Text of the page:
Pros and cons of changing your brand

Any change come with potential positives and negatives. Done properly, any brand work will always be a good thing. A refreshed or new brand can deliver increased…
  • …relevance, helping you stay current and relevant in a changing market by updating your messaging, visual identity, and tone of voice
  • …customer engagement by connecting with your audience on a deeper level by creating a new, more compelling story that resonates more effectivley
  • …brand loyalty, reinforcing your values and mission, which can help build stronger relationships with stakeholders
  • …differentiation, ensuring you stand out from the crowd by creating a unique and distinctive brand identity
On the other hand, if you don’t get it right the result can be:
  • Confusion among internal and external audiences, who may not recognise the new brand identity, messaging, or visual identity. I’m sure we can all think of rebrands we hate
  • Loss of brand equity if the changes are perceived as negative or if the company fails to communicate the reasons for the changes effectively
  • Increased costs, especially if it involves significant changes to the company’s visual identity, packaging and marketing materials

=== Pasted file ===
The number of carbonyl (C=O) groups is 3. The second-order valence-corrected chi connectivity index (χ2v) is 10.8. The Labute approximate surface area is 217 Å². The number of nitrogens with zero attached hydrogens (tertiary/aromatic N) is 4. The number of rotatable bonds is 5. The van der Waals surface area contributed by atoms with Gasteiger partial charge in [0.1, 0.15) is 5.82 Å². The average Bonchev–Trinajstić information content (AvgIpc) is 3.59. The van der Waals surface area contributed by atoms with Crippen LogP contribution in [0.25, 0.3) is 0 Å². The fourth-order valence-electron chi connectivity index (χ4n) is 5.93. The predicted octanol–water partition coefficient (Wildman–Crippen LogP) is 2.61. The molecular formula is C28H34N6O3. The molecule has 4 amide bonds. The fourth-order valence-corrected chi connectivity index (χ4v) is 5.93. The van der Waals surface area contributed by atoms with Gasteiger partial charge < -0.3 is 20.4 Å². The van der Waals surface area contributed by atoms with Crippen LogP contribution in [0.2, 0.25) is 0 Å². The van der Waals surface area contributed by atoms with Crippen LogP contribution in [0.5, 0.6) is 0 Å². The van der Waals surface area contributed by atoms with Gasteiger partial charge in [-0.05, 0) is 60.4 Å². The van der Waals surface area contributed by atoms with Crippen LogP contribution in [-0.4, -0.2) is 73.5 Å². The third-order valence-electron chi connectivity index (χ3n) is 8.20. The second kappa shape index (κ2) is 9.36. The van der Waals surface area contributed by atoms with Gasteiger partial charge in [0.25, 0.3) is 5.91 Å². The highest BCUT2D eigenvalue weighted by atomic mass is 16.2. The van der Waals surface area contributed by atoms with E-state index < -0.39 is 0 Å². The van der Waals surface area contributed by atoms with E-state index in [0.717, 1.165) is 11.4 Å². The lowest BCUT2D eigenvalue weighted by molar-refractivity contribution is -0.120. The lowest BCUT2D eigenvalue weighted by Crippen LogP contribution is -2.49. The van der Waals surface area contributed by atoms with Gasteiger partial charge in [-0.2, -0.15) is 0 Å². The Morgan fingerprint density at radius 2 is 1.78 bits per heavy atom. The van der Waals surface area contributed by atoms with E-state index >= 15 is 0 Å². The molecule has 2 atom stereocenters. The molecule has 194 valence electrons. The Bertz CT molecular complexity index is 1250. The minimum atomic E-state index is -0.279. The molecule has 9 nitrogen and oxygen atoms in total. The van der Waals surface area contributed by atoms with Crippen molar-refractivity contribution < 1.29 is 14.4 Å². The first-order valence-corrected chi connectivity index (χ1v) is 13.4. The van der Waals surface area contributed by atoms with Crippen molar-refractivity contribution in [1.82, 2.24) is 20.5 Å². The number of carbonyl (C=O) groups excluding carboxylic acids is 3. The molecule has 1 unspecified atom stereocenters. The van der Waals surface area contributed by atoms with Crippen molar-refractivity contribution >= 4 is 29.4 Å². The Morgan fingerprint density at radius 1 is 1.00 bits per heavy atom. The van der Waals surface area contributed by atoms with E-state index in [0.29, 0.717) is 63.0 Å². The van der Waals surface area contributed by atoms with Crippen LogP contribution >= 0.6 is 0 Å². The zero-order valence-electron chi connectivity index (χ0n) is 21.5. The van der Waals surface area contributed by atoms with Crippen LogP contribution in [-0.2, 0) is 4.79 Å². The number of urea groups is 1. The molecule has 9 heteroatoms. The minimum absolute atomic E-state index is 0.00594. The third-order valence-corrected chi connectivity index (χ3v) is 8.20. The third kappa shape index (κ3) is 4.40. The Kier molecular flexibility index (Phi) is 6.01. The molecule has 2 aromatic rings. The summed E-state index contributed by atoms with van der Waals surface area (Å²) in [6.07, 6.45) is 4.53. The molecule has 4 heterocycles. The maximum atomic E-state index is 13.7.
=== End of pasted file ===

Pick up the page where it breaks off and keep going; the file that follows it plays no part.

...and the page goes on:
• Rejection, if customers don’t like the changes or perceive them as inauthentic, insincere or unnecesary

How to win at changing your brand

It’s simple: get your branding right and communicate it effectively. That does not mean, however, that it’s easy.

I’ve already talked about the importance of getting the foundations of the change right by understanding exactly what your stakeholders need, and having the right resources in place. As well as money, those resources include a branding team that also understands your requirements and is competent to make the right changes. Again, that’s easier said than done.

You also need to communicate clearly and thoroughly with your various audiences throughout the process. You need to tell everyone what you’re doing and why. The why starts with explaining the importance for your organisation, quickly followed by why it is important and relevant for your audiences. What’s in it for them? Why should they care? Why should they accept it?

Often the best way to convince people, particularly internal audiences, is to involve them from the beginning. Being part of the decision-making process, at whatever level, makes it very hard to disagree with the end result. And multiple voices providing input in the early stages often means a better result at the end. Finally, have a plan. This is complex, multi-faceted project and it should be treated as such. Branding and communications are 95% science and only 5% art, with planning as the foundation.

Everything you need to rework your brand

This is a public information broadcast not a sales pitch. However, you will find everything you need to rework your brand at Leidar. We have the rare combination of designers and communicators on the same team. We sit next to each other, bouncing ideas off each other and working closely together. The result is an effective and highly efficient process. Please do get in touch if you want to discuss your branding project.

 
Juli Ferguson

Senior Consultant, Head of Design, based in London

Juli heads up Leidar’s creative team. She is an experienced design consultant who works with clients to develop outstanding visual communication solutions that resonate with audiences and deliver on brand objectives.